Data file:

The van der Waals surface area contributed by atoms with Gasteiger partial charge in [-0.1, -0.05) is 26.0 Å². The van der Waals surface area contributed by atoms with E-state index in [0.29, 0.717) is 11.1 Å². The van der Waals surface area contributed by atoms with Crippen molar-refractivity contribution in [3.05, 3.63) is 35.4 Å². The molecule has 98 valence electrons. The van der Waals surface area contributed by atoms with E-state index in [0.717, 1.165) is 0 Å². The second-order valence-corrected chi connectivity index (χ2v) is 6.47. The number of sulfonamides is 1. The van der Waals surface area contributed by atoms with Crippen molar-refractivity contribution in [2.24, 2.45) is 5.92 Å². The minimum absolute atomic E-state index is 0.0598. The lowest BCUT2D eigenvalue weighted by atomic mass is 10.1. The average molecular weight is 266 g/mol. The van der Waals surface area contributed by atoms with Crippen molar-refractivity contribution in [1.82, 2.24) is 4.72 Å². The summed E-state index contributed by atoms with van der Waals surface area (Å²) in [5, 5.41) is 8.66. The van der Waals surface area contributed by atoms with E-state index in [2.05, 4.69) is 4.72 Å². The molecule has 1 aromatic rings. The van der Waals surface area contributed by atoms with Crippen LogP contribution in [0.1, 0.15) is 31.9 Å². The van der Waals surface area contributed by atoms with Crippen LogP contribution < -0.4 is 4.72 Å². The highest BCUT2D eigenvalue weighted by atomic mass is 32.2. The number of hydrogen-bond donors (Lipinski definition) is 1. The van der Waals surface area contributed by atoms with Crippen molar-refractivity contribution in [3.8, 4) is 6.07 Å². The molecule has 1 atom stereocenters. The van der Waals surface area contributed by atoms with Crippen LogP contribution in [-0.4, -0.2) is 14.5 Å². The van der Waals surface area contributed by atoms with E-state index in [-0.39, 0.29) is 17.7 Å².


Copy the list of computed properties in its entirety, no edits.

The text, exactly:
The van der Waals surface area contributed by atoms with Gasteiger partial charge in [-0.1, -0.05) is 26.0 Å². The van der Waals surface area contributed by atoms with E-state index in [0.29, 0.717) is 11.1 Å². The van der Waals surface area contributed by atoms with Crippen molar-refractivity contribution in [3.05, 3.63) is 35.4 Å². The molecule has 98 valence electrons. The van der Waals surface area contributed by atoms with E-state index in [0.717, 1.165) is 0 Å². The second-order valence-corrected chi connectivity index (χ2v) is 6.47. The number of sulfonamides is 1. The van der Waals surface area contributed by atoms with Crippen molar-refractivity contribution in [2.24, 2.45) is 5.92 Å². The minimum absolute atomic E-state index is 0.0598. The lowest BCUT2D eigenvalue weighted by atomic mass is 10.1. The average molecular weight is 266 g/mol. The van der Waals surface area contributed by atoms with Crippen molar-refractivity contribution in [1.82, 2.24) is 4.72 Å². The summed E-state index contributed by atoms with van der Waals surface area (Å²) in [5, 5.41) is 8.66. The van der Waals surface area contributed by atoms with E-state index in [2.05, 4.69) is 4.72 Å². The molecule has 1 aromatic rings. The van der Waals surface area contributed by atoms with Crippen LogP contribution in [0.1, 0.15) is 31.9 Å². The van der Waals surface area contributed by atoms with Crippen LogP contribution < -0.4 is 4.72 Å². The highest BCUT2D eigenvalue weighted by atomic mass is 32.2. The number of hydrogen-bond donors (Lipinski definition) is 1. The van der Waals surface area contributed by atoms with Crippen molar-refractivity contribution in [3.8, 4) is 6.07 Å². The molecule has 1 atom stereocenters. The van der Waals surface area contributed by atoms with Crippen LogP contribution in [-0.4, -0.2) is 14.5 Å². The van der Waals surface area contributed by atoms with E-state index in [-0.39, 0.29) is 17.7 Å².